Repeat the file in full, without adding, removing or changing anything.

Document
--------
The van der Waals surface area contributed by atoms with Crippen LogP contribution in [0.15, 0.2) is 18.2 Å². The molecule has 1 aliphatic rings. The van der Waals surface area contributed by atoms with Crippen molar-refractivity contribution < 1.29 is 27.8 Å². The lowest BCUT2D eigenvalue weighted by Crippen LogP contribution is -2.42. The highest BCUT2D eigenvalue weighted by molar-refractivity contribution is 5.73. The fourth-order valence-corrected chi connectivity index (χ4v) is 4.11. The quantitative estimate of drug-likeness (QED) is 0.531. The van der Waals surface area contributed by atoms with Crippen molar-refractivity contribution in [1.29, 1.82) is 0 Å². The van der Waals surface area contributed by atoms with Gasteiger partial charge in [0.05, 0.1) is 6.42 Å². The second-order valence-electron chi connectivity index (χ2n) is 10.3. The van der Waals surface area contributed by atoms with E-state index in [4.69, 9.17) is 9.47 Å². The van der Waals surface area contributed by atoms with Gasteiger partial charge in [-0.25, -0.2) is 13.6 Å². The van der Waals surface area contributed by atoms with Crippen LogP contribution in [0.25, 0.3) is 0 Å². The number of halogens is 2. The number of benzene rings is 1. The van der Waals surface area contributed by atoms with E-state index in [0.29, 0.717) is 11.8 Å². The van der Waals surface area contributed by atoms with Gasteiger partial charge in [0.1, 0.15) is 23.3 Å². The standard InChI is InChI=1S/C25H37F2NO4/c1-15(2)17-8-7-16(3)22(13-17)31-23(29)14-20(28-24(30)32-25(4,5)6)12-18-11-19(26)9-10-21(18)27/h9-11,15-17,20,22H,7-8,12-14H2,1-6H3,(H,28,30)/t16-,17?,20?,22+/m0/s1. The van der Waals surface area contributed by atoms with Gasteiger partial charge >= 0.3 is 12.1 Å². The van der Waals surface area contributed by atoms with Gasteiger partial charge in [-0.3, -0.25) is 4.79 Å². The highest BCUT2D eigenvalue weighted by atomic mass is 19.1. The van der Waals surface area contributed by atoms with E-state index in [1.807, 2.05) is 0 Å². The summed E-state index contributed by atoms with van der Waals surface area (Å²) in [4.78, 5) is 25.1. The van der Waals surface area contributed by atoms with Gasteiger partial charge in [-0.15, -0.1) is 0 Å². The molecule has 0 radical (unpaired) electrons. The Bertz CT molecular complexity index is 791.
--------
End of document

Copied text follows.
The van der Waals surface area contributed by atoms with Crippen LogP contribution in [0.15, 0.2) is 18.2 Å². The molecule has 1 aliphatic rings. The van der Waals surface area contributed by atoms with Crippen molar-refractivity contribution < 1.29 is 27.8 Å². The lowest BCUT2D eigenvalue weighted by Crippen LogP contribution is -2.42. The highest BCUT2D eigenvalue weighted by molar-refractivity contribution is 5.73. The fourth-order valence-corrected chi connectivity index (χ4v) is 4.11. The quantitative estimate of drug-likeness (QED) is 0.531. The van der Waals surface area contributed by atoms with Crippen molar-refractivity contribution in [1.29, 1.82) is 0 Å². The van der Waals surface area contributed by atoms with Gasteiger partial charge in [0.05, 0.1) is 6.42 Å². The second-order valence-electron chi connectivity index (χ2n) is 10.3. The van der Waals surface area contributed by atoms with E-state index in [4.69, 9.17) is 9.47 Å². The van der Waals surface area contributed by atoms with Gasteiger partial charge in [-0.25, -0.2) is 13.6 Å². The van der Waals surface area contributed by atoms with Crippen LogP contribution in [0.25, 0.3) is 0 Å². The number of halogens is 2. The number of benzene rings is 1. The van der Waals surface area contributed by atoms with E-state index in [0.29, 0.717) is 11.8 Å². The van der Waals surface area contributed by atoms with Gasteiger partial charge in [0.1, 0.15) is 23.3 Å². The standard InChI is InChI=1S/C25H37F2NO4/c1-15(2)17-8-7-16(3)22(13-17)31-23(29)14-20(28-24(30)32-25(4,5)6)12-18-11-19(26)9-10-21(18)27/h9-11,15-17,20,22H,7-8,12-14H2,1-6H3,(H,28,30)/t16-,17?,20?,22+/m0/s1. The van der Waals surface area contributed by atoms with Gasteiger partial charge >= 0.3 is 12.1 Å². The van der Waals surface area contributed by atoms with Gasteiger partial charge in [-0.3, -0.25) is 4.79 Å². The highest BCUT2D eigenvalue weighted by atomic mass is 19.1. The van der Waals surface area contributed by atoms with E-state index in [1.807, 2.05) is 0 Å². The summed E-state index contributed by atoms with van der Waals surface area (Å²) in [4.78, 5) is 25.1. The van der Waals surface area contributed by atoms with Gasteiger partial charge in [-0.15, -0.1) is 0 Å². The molecule has 0 radical (unpaired) electrons. The Bertz CT molecular complexity index is 791.